Someone has invented a flying selfie stick and we have no idea why

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David Cornish

No, it's not 1 April yet: ROAM-e is very much genuine in its mission to provide the world with "flying selfies".

A dual-axis drone 'copter, two blades keep the ROAM-e hovering around you, allowing you to keep your hands free to flick peace symbols and sip on a mocha-choca-frapa-crapa. Pivoting below the rotors is a sophisticated camera unit - capable of taking 360 degree panorama shots or keeping locked onto its owner with some nifty facial recognition technology. 

With a flying range of 25 metres (controlled via your phone) and flight time of 20 minutes thanks to a removable battery pack, this is an impressive drone camera. But here's the thing - when did "a device that takes a photo of you" become bastardised by the Millennial curse that is the 'selfie'?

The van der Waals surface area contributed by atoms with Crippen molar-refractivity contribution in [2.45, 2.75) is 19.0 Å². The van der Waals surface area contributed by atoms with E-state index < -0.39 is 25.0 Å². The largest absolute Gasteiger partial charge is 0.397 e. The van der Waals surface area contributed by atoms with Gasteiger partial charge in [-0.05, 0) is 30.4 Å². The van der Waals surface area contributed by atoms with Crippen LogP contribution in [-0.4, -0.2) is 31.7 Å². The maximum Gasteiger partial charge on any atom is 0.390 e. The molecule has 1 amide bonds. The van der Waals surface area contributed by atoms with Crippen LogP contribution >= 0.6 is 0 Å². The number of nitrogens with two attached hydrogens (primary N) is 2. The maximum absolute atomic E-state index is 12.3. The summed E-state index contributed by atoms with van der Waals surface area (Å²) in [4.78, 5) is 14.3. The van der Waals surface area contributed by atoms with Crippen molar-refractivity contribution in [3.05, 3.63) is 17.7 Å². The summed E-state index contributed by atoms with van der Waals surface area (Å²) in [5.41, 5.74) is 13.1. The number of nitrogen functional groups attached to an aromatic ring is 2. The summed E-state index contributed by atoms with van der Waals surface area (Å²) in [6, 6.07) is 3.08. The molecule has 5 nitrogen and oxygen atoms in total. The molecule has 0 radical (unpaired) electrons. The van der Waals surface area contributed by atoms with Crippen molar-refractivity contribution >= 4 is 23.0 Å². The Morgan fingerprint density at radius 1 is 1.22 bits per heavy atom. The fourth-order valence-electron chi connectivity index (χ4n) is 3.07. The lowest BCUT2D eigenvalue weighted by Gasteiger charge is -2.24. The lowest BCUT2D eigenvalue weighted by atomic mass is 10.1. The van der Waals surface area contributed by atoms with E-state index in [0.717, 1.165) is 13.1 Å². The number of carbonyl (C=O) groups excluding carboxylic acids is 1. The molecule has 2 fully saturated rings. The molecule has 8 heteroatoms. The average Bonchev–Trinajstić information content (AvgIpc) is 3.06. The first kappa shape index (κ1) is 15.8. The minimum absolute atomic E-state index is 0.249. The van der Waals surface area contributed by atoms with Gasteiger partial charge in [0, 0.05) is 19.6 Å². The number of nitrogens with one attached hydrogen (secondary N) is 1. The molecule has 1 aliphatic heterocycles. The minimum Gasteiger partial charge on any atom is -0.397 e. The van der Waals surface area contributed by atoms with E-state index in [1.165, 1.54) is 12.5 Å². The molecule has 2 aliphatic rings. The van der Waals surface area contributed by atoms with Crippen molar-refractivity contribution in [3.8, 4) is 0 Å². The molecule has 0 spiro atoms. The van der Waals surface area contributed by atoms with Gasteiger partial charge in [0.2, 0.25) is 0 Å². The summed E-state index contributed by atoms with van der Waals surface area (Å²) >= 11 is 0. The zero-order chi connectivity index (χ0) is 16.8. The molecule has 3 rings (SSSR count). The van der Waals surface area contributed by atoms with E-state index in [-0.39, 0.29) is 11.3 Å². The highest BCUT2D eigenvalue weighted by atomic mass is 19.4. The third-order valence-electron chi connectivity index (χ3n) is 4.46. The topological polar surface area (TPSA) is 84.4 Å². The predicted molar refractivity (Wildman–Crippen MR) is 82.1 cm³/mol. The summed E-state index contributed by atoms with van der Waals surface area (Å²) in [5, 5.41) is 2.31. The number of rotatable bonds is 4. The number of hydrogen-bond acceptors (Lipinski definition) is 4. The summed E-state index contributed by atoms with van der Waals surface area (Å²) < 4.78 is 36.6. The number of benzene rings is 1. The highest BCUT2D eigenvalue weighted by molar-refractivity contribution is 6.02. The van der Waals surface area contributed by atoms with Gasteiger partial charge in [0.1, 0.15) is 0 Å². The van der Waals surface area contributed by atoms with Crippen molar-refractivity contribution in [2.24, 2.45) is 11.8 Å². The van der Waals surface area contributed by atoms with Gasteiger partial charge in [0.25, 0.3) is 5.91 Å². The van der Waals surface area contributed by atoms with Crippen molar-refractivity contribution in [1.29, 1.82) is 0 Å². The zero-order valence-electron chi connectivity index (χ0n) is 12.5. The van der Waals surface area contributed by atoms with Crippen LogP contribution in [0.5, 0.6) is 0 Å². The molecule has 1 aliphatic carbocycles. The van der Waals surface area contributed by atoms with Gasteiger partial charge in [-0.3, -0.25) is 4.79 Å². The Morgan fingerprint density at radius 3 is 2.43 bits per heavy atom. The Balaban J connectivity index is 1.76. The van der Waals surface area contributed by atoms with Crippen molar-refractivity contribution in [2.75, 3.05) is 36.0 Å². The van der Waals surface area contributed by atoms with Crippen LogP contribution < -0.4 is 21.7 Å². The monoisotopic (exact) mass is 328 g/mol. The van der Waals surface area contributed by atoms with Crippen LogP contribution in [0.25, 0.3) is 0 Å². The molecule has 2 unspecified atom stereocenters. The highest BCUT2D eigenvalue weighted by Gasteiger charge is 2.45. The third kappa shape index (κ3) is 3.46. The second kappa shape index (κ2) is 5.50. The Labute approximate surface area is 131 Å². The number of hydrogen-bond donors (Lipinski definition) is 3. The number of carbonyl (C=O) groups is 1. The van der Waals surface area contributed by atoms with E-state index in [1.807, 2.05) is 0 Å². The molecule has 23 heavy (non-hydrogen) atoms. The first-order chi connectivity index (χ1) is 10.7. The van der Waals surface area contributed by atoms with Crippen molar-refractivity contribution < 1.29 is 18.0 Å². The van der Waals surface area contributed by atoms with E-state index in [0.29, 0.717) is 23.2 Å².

Aren't selfie's about taking a photo of yourself? Sticking your camera at arm's length and capturing an intimate, narcissistic close-up? The moment you allow someone (or something) else to take the photo, doesn't it cease to be a selfie? We wouldn't have a problem with the ROAM-e if it was marketed as the sophisticated action camera it really is - but it's not. It's apparently a £187 "selfie stick on steroids".

It's still very cool though.

We don't understand the world any more. Maybe we're just getting old. 


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